The inflorescence consists of 7 to 12 bracts which are light-to dark red with a yellow edge and a green top. The Lobster Claw is at its best from April to December when it is in full bloom. Individual inflo-rescences last for many weeks, even when cut, making them important for the floral trade. Within the flowers are the pollen-producing stamens and the pollen-receptive stigma on a long style. The pollina-tion is done by hummingbirds and bats, shinny violet seeds form in the bracts.

While hardy to only zones 9-11 they can be grown inside in large containers in colder climates. Being a tropical plant it needs high humidity and a temperature range from 70-85 degrees. Heliconia are an ex-cellent choice for plants that are grown indoors in the Winter and moved outdoors for the Spring and Summer. They do require a well drained growing medium such as a cactus mix. The usual way to propagate is to plant rhizomes, which are horizontal underground stems, in a well draining soil with the very tip protruding out of the soil. Water thoroughly and let dry out somewhat be-tween watering. If kept too wet, there is a good chance they may rot.
Spent flower canes should be cut to the ground. Every few years when the growth slows down, dig the clump out, and divide it. This is also a good time to amend the soil before replanting. They are heavy feeders, feed regularly with palm fertilizer. Except for the fact that they are much more tropical, Helico-nias behave much like Cannas. Once we have mastered growing Sago Palms, Plumairas, and Taro we are going to give the Lobster Claw a try.


Tips of the Month

Heliconia rhizome planting instructions:

  1. Upon receipt of rhizome or bare root plant, carefully unpack, plant quickly not to let rhizomes or roots dry out. Soak bottom 2/3 of rhizome or roots if visible for ½ hour at room temperature.
  2. Plant your rhizome as soon as you receive it using a well draining soil mixture. Do not use soil from your back yard as heavy, dense soils will hold too much water and cause the rhizome to rot. It is very important that your soil is well draining.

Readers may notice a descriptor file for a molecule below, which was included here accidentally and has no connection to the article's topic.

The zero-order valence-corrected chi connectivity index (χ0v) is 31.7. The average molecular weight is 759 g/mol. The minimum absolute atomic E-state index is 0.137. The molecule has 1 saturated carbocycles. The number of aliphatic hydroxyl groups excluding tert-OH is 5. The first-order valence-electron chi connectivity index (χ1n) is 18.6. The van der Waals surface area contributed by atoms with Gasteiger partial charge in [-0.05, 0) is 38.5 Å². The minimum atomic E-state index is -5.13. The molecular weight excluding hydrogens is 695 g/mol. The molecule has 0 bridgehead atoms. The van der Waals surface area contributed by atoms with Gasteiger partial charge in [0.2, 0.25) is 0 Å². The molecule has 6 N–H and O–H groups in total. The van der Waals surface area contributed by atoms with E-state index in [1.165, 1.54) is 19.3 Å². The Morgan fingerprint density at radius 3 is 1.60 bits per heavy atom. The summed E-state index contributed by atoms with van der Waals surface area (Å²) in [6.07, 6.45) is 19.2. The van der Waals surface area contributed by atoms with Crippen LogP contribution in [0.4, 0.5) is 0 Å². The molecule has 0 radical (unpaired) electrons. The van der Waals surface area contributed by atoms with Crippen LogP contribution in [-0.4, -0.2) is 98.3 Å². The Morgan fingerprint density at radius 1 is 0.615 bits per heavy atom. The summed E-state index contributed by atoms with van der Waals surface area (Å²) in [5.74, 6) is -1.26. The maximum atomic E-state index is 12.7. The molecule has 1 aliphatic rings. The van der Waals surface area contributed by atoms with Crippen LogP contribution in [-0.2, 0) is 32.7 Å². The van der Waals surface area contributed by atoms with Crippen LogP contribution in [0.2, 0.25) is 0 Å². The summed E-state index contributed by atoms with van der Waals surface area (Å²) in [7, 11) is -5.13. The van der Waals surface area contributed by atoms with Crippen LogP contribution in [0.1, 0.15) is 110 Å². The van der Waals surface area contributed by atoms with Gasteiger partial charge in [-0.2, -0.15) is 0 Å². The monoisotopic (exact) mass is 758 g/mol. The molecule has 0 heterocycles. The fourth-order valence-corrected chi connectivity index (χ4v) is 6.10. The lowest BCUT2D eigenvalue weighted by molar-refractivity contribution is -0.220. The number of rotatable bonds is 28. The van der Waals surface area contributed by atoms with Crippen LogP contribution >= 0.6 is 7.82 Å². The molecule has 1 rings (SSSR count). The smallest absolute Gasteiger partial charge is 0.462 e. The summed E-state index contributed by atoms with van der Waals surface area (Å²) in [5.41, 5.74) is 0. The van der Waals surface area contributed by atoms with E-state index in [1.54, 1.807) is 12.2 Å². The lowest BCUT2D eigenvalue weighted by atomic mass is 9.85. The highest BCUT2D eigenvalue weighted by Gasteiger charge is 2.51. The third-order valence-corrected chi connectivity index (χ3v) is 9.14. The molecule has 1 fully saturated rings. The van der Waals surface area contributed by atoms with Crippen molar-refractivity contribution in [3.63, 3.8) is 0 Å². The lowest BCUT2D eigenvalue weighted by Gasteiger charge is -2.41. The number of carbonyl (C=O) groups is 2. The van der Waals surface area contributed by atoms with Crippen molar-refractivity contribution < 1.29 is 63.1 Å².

3. After your first time watering we would not water in the future until we find that the surface soil is dry to the touch. It is very important that you do not keep the soil wet.
  4. Heliconia like warm temperatures and bright light to grow strong. An ideal temperature would be 75 degrees with humidity over 50 percent.
  5. The amount of light to provide full sun to 30 percent shade.
  6. Fertilize at least once a month during growing season.
  7. Daily misting of plants is beneficial if grown inside or in dry outdoor environment.


Flower of the Month

Lobster Claw

Lobster Claw

Heliconia bihai “Lobster claw” can be found abundantly in the tropical rain-forest of Hawaii growing to 16 feet tall and has up to five lancelet leaves, 6 feet long each. The bracts are light-to dark red with a yellow edge and a green top.


Web Site

The Allerton Estate and National Tropical Botanical Gardens on Kauai, Hawaii is a garden paradise extending over an area of more than 100 acres. The grounds were the mid-1800s summer cottage of Queen Emma, wife of King Kame-hameha IV, and the former home of Robert & John Allerton. They have been returned to their former glory, as have the surrounding stately gardens. The Allerton Estate is managed by the adjoining National Tropical Botanical Garden, a non-profit organization that conducts guided tours of the estate.


National Tropical Botanical Garden

Posted in